was designed by Mr. James Butterworth, one of our own young men, who was assisted by a large number of other young men belonging to our Church in carrying out the work. Mr. J. C. Atkins and Mr. J. Derby. shire have been most indefatigable as secretaries; while Mr.T. H. Atherton has worthily acted as treasurer to the Bazaar.

The following is an account, abridged, from one of our local papers, of the opening ceremony, &c. :

LEES BAZAAR, MOSSLEY

CIRCUIT. THE effort in aid of “A Grand Bazaar," to help very materially to reduce the debt of £1,550 upon the trust estate, was commenced about the beginning of last August. The friends took up the matter most enthusiastically. They seemed determined to give, and work, and beg, to the very best of their ability. Truly it might be said, “s the people had a mind to work."

During the winter months, in addition to having the usual“ Sewing Tea Meetings,

a number of

generous friends gave teas on Saturday after. noons, which were numerously attended, and which proved a great source of profit to the Bazaar Fund.

Two instances of practical sympathy with the movement are worthy of special mention. The friends belonging to our little Society at Alt kindly invited the friends at Lees on two separate occasions to go over and have tea with them, intimating that they were not only prepared to provide the

GRAND BAZAAR AT ZION SCHOOL.

On Easter Monday a grand bazaar and fancy fair was opened at Zion School by H. Mallalieu, Esq., J.P., of Delph, before a large assemblage. The object is for the clearing off a debt of about £1,000 on the chapel and schools. The bazaar is held in the

upper schoolroom, and as the visitor terrace front, panelled with honeyenters through the doorway he might comb work, the principal colours almost fancy he had been transported being drab, brown, and blue. The in a short space of time from “Modern attempt to give a representation of a Athens” to the home of the China. Chinese garden scene has been most man. The metamorphosis is most successfully carried out. At the striking, and is a very good repre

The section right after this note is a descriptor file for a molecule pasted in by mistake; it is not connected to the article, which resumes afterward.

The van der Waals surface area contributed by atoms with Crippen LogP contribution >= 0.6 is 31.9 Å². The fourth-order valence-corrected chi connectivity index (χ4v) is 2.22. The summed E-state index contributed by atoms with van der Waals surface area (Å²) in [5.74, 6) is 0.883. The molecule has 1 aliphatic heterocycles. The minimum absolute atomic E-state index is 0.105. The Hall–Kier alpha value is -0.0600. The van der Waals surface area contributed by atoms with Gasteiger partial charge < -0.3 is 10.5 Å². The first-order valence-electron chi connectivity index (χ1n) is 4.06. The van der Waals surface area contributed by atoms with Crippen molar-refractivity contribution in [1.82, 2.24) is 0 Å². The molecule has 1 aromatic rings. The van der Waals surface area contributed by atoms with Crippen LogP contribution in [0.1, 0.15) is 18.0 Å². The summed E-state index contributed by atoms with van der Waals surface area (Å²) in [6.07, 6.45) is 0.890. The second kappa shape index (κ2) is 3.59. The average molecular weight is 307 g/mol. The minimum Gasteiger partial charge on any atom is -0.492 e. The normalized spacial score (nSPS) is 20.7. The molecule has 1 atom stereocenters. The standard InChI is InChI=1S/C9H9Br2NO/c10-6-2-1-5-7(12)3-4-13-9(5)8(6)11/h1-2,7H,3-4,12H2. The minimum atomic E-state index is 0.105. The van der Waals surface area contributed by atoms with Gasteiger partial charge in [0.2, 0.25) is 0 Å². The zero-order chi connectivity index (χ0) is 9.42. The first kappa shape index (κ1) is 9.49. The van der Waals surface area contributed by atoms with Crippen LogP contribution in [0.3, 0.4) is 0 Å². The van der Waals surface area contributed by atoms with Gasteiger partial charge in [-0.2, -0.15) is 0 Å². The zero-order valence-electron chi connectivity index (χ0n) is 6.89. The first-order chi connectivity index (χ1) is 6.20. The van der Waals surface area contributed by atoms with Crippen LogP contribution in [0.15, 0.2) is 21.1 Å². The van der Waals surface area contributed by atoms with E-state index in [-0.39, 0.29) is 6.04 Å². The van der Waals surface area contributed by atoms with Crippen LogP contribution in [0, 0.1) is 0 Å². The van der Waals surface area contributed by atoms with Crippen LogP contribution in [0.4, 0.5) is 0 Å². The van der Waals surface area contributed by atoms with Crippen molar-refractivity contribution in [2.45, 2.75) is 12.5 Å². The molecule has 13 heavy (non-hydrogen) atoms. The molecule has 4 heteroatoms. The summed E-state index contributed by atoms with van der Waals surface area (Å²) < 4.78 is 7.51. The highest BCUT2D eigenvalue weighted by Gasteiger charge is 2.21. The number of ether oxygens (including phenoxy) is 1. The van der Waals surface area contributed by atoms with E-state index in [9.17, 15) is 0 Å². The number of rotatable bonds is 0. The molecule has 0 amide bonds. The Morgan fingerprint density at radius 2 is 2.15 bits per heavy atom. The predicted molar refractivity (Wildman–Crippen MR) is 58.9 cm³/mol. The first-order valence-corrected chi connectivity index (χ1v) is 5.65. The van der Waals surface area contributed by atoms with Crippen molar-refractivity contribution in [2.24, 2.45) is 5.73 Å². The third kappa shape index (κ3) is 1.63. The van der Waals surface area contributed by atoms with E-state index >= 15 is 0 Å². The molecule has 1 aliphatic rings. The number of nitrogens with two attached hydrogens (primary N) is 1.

south end of the room is the resentation of a street one might see in freshment pavilion, similar in conNankin or Pekin. On the east and struction to the temple. From the west sides of the room are arranged beams of the schoolroom there is a two buildings, thirteen yards in length, profuse display of bannerets and which are built in the form of a high- lanterns, the general en semble of the class tradesman's house. The lower scene being most unique. The shops storey depicts an open shop front to are filled with such an array of merthe street, in the windows of which chandise that could the worthy are displayed the goods for sale. The Dominie Sampeon be present he upper storey is a verandah surrounded would no doubt exclaim, “Prodiby a panelled front, with pictorial gious !” There is from the penny scenes with which the Chinese so toy to articles fit to adorn the rooms delight to decorate their dwellings. of an emperor.

In fact, the ladies The openings of the vərandahs are

appear to be vieing with each other hung with yellow curtains and beauti- in pre-eminence of display, and it fully-decorated lanterns, whilst the would be invidious on our part to background is filled in with exotic point out any particular stall where and other plants. There are six all have done so well. The goods are pillars to each range of buildings, marked at strictly moderate prices, ornamented with yellow tracing, which and will no doubt command ready supports a projecting cornice deco- sales. The shops are named after rated in brick, red and blue. These several Methodist New Connexion cornices run the whole length of the Mission stations in China. Stall. building, and have a fine appearance.

holders :At the north end of the schoolroom is

Stall Tientsin.--Mesdames Nichola building designated the temple of

son, C. Shaw, Stead, Clegg, Barrow“Long Life.” The gardens of the

clough, Pemberton, William Shaw, more wealthy Chinese abound with

B. Brooks, Warhurst, S. Lees, Grasmall buildings of a similar character,

ham, and Miss Flelliwell. to which they give typical names of

Stall Lao-Ling.-Mesdames George the above description. Tbe structure has a panelled front coloured brown,

Atkins, Swindells, Edwin Buckley, with diamond trellis-work in blue

Wood (Salem), John Richardson, J.

B. Halliwell, Z. Jackson, W. Lawton, and red. It is surmounted by a double

Isaac Cocker, Nuttal, and Hannam. roof, corrugated and coloured yellow. On the right hand side of the build. Stall Shantung.–Mesdames A. H. ing is a most cleverly executed water